Boulogne Christmas Market

Bologne’s Christmas Market
I’ve been away far too long with few excuses but too little time and perhaps my own abject laziness.

After about 6 months with no kitchen I’m finally moved in to my new and quite wonderful one. I have two ovens a combi-steam oven a microwave and the magic just keeps on going. I’ll post some photo’s next time but this time I want to tell you of my week-end trip to France.
Summer past I thought a one nighter across the Channel might be a treat and so made the appropriate bookings. On Friday morning when I awoke to a cold, wet, dark day I wished I could just roll over and go back to sleep.
Trips I find are rather varied in their pleasures and I firmly believe that keeping things a bit of a mystery adds to the overall effect. We had a delicious lunch in Calais at Histoires- Anciennes,
a small restaurant on Rue Royal,the road leading to the port. Very simple: oysters, ham in Madera sauce and isle Flotante, delicious food eaten in a place packed with people enjoying themselves, then to our hotel.
The Metropole, Boulogne is central they say , difficult to track down might be another way of phrasing it but once the car was parked we wandered through the rather damp streets marvelling at how costly everything is now the pound has collapsed against the euro.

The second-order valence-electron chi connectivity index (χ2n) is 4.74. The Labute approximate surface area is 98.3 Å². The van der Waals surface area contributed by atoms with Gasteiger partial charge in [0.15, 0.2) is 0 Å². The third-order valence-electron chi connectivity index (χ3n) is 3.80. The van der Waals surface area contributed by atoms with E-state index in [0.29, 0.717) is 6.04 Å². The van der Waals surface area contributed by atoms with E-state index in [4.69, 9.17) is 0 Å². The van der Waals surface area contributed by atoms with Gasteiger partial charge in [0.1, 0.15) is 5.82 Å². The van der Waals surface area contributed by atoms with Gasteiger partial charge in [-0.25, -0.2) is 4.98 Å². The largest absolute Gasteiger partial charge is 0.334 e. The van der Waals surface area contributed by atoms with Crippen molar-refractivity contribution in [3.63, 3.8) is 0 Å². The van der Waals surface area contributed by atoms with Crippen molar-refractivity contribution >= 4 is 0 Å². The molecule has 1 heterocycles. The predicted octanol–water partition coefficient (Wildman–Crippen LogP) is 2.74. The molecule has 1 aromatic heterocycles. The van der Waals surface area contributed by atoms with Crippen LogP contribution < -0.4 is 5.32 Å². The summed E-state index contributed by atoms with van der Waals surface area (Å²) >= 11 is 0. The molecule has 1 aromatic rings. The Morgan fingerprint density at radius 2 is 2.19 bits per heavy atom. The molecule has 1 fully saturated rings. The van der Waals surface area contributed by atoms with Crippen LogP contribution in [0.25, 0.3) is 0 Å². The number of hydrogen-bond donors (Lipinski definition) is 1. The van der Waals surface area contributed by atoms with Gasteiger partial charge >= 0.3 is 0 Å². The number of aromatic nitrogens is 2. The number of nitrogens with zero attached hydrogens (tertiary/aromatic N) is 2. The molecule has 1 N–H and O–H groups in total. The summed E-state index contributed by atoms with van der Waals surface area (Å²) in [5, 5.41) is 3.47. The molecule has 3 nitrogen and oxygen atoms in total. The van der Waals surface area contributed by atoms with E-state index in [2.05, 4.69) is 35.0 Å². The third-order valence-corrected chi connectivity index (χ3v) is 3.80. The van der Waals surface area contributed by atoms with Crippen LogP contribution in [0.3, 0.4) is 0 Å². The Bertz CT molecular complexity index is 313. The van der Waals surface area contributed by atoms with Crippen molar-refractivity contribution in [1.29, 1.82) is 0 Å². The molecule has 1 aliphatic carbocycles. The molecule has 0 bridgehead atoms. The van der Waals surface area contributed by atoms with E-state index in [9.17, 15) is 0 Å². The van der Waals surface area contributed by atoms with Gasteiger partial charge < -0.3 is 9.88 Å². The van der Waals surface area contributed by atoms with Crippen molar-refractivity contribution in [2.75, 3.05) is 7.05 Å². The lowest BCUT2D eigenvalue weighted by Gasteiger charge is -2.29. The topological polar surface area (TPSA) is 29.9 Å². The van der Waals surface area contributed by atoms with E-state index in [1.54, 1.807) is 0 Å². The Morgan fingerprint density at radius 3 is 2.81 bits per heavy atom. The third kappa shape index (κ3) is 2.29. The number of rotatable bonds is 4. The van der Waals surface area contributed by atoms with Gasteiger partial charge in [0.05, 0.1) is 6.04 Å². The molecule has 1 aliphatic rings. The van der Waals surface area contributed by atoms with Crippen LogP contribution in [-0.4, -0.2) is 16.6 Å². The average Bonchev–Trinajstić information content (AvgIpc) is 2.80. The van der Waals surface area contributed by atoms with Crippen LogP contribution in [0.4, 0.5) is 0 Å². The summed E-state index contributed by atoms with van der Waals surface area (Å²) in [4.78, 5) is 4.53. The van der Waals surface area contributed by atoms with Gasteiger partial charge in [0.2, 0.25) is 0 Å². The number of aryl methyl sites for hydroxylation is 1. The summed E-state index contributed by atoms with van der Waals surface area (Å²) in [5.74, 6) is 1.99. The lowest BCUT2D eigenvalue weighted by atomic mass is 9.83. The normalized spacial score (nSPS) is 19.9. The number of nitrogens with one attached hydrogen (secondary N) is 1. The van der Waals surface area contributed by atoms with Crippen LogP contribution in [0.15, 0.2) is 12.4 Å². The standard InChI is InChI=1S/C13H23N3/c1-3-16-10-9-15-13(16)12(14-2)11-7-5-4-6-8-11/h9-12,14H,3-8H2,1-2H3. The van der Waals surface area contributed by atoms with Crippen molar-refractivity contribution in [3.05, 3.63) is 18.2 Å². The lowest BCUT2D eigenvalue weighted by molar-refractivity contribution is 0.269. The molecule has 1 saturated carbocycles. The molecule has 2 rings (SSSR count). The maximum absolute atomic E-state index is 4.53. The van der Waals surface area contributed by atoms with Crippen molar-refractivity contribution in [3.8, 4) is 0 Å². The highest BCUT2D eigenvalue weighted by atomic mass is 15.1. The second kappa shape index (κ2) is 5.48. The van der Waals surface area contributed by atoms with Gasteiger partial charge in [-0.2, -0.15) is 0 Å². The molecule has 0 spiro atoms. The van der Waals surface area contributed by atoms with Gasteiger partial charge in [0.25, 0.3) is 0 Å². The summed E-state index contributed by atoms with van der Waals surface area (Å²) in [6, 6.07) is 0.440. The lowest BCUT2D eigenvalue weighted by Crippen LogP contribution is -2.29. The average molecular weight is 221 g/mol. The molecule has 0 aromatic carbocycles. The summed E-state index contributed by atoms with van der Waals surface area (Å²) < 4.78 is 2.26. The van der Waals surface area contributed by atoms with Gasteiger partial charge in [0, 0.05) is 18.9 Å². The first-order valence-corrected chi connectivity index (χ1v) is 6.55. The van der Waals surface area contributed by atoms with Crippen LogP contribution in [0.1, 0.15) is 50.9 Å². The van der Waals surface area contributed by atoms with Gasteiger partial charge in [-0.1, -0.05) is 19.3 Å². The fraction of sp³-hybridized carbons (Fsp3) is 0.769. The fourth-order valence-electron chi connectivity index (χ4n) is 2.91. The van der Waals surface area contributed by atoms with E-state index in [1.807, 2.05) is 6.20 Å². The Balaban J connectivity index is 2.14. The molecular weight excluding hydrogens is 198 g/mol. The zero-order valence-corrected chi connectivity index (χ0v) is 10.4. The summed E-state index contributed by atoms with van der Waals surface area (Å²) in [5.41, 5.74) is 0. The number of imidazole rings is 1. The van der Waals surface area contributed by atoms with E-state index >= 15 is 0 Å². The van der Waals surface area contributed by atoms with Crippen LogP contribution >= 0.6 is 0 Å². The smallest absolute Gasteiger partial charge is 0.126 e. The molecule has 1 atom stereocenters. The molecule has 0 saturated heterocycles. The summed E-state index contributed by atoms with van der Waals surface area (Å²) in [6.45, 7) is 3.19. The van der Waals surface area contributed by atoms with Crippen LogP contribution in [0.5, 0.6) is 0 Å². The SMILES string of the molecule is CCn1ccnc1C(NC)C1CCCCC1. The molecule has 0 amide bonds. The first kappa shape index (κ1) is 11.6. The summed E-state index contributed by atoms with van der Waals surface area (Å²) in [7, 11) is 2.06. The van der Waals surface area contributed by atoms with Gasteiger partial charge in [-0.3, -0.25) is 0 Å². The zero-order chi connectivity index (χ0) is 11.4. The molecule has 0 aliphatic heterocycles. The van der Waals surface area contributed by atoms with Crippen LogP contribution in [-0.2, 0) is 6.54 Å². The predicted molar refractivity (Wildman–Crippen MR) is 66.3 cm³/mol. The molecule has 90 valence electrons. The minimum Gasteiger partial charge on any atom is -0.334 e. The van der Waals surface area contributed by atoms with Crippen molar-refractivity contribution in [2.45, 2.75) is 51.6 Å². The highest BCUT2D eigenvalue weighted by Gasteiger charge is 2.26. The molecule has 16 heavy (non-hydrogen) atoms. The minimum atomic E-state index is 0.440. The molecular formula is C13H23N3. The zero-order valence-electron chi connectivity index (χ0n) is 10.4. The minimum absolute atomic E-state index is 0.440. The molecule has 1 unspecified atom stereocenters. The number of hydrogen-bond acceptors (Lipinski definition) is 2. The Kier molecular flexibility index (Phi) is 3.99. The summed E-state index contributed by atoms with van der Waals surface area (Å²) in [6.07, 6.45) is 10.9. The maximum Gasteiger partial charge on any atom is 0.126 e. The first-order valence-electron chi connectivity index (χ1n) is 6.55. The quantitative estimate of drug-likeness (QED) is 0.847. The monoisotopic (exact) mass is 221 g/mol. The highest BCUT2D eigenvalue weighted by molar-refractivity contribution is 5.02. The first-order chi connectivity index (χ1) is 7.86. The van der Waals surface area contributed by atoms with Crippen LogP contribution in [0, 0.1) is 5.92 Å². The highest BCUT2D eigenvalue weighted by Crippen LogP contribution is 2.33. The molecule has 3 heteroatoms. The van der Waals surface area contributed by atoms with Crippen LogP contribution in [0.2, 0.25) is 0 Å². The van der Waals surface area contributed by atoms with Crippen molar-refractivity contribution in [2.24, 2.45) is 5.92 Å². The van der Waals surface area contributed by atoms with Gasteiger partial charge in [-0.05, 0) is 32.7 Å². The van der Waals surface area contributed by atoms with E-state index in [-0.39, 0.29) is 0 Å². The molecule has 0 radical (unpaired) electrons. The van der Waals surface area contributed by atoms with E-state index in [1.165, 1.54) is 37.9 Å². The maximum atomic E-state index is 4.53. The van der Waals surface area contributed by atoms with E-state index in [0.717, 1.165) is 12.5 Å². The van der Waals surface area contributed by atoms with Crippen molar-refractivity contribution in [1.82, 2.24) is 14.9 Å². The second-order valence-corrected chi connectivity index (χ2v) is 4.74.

After a very jolly dinner of a mountain of moules and then steak frites spirits rose a little and so we woke ready for all Boulogne could throw at us.
The market was in full cry and these lovely pumpkins showed how chic even a vegetable stall can look. The local stalls seem to be mainly run by smallholders with men and women offering whatever that could on the day. Ramdom sized jars of jam, water bottles of home made soup a few eggs, some home grown vegetables, bread, biscuits and mountains of holly and Misletoe.
I then climbed the hill to the old town and went to the Christmas Market. A truly lovely experiance with small stalls selling mulled wine and home made gifts – a far cry from the awful commercial markets that fill our city centres at this time of year.

About thanecooks

Thane Prince stumbled into cooking by chance. Trained as a nurse, she began by cooking for the local deli, took a class in journalism and almost before she knew it was writing for the Daily Telegraph. She wrote for the DT for 12 years , did quite a bit of TV work and then moved on to open and co-run The Aldeburgh Cookery School in Suffolk. The school was a great success and received many accolades, judged as one of the top three in the UK at one time. Tiring of life in the country Thane moved back to Central London where she now lives, writes and eats. Thane’s twelfth book Ham Pickles and Jam is published in October 2011.
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